Think your job is bad? Quit whining, unless you're a shrimper in the Gulf of Mexico.
Commercial fishermen have the highest rate of on-the-job fatalities of any occupation in the country — 116 deaths per 100,000 workers in 2010. A majority of the deaths happen when a fishing vessel sinks. About a third occur when someone goes overboard.
Diabetes has multiple complications. Among them are kidney failure, lower limb amputation, blindness and it is a major cause of Heart Disease & Stroke. Dr. Andriette Martin Fitch, with Ochsner on Harding Blvd in Baton Rouge, is personally involved in the areas of Diabetes & Hypertension. She sees patients daily who are not maintaining a healthy lifestyle and spends a great deal of her day sending out the message to both parents & children. Her message to parents, "If you don't want your children, your spouse or your family members to die of Hypertension or Diabetes, make a change in your diet and exercise daily."
A University of New Orleans faculty member has been awarded a state grant to develop a device to test testosterone levels in real time.
Elizabeth Shirtcliff was awarded the grant by the Louisiana Board of Regents. She is an early research professor of psychology at UNO ad the principal investigator on the project. Shirtcliff is partnering with researchers from at Oasis Diagnostic Corp. in Canada.
Monitoring testosterone levels is important, Shirtclif said, because rapid imbalances can signal changes in behavior.
In a biology lab at Loyola University New Orleans, something miraculous happened — something no scientist had seen before. Biology professor Rosalie Anderson and her undergraduate students cut a tiny hole to remove just the elbow joint of a chicken embryo’s wing. Eighteen hours later, a new joint amazingly grew back.
Two LSU researchers have won a $250,000 grant to probe the origins of the universe.
Parampreet Singh, an assistant professor in the LSU Department of Physics & Astronomy, and Peter Diener, assistant research professor in the LSU Center for Computation & Technology and in Singh's department, submitted a proposal hoping to answer questions about the earliest state of the university and won the grant funded by the John Templeton Foundation.
The foundation awarded more than $4 million in research grants to 20 scientists worldwide.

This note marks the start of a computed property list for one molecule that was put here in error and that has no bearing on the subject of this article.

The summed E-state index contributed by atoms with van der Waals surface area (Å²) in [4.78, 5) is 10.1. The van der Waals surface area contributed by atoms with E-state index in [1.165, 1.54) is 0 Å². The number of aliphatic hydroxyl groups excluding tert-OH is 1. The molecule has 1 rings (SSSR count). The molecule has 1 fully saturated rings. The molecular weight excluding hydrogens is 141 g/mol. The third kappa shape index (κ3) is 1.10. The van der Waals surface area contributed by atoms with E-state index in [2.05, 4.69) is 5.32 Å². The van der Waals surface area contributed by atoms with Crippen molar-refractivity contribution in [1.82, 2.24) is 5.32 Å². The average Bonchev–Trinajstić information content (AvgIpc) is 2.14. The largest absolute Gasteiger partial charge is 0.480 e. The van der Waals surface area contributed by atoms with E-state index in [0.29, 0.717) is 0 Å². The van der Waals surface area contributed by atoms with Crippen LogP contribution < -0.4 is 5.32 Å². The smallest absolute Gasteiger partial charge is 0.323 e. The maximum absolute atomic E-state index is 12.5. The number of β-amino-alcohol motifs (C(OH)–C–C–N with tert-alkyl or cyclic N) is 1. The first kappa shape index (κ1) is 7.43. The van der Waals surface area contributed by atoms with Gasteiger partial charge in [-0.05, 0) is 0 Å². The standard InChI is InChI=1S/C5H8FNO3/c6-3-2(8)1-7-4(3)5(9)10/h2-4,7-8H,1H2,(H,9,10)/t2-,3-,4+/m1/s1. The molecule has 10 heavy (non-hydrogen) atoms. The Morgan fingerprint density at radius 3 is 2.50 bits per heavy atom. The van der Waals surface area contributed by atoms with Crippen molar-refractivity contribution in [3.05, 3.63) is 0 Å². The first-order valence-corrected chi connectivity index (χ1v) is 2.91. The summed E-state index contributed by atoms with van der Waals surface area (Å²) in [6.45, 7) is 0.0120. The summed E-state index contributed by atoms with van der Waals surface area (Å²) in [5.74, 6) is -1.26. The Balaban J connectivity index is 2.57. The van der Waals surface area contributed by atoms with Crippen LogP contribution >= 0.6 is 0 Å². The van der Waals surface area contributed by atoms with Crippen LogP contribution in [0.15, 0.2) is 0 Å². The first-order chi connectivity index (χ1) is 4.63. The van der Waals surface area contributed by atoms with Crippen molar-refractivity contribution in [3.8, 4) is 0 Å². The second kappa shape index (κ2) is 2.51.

The National Institute of Environmental Health Sciences is making another push to get people who worked on the BP/Deepwater Horizon oil disaster cleanup to enroll in a long-term health study.
Dr. Dale Sandler, chief of the agency's epidemiology branch, said Tuesday that more than 29,000 people have enrolled so far. But, she says, the goal is to get 35,000 to 40,000 people signed up before enrollment in the study ends Dec. 31.
The Advocate reports enrollment started March 2011.
The National Institutes of Health says it will relocate 110 of its chimpanzees from the University of Louisiana at Lafayette's New Iberia Research Center and to stop using the animals for biomedical testing.
The Advocate reports that the plan was announced Friday.
The move comes as NIH decides how best to implement recommendations that call for more stringent standards on biomedical research using chimpanzees, considered the closest relative to humans in the animal kingdom.
The headlines on the press releases that started showing up yesterday, here at The Salt certainly got our attention. Just one sample: "BREAKING NEWS: New Study Links Genetically Engineered Food to Tumors."
A study at LSU Health Sciences Center New Orleans has found that the popular dietary supplement ginkgo biloba doesn't improve mental function in patients with multiple sclerosis.
Neurologist Jesus Lovera did the study on 120 people because an earlier, smaller study had seemed promising. Ginkgo is taken by many people who have the disease, which attacks the myelin that insulates nerve fibers. About 40 to 60 percent of multiple sclerosis patients develop problems with memory or other cognitive functions.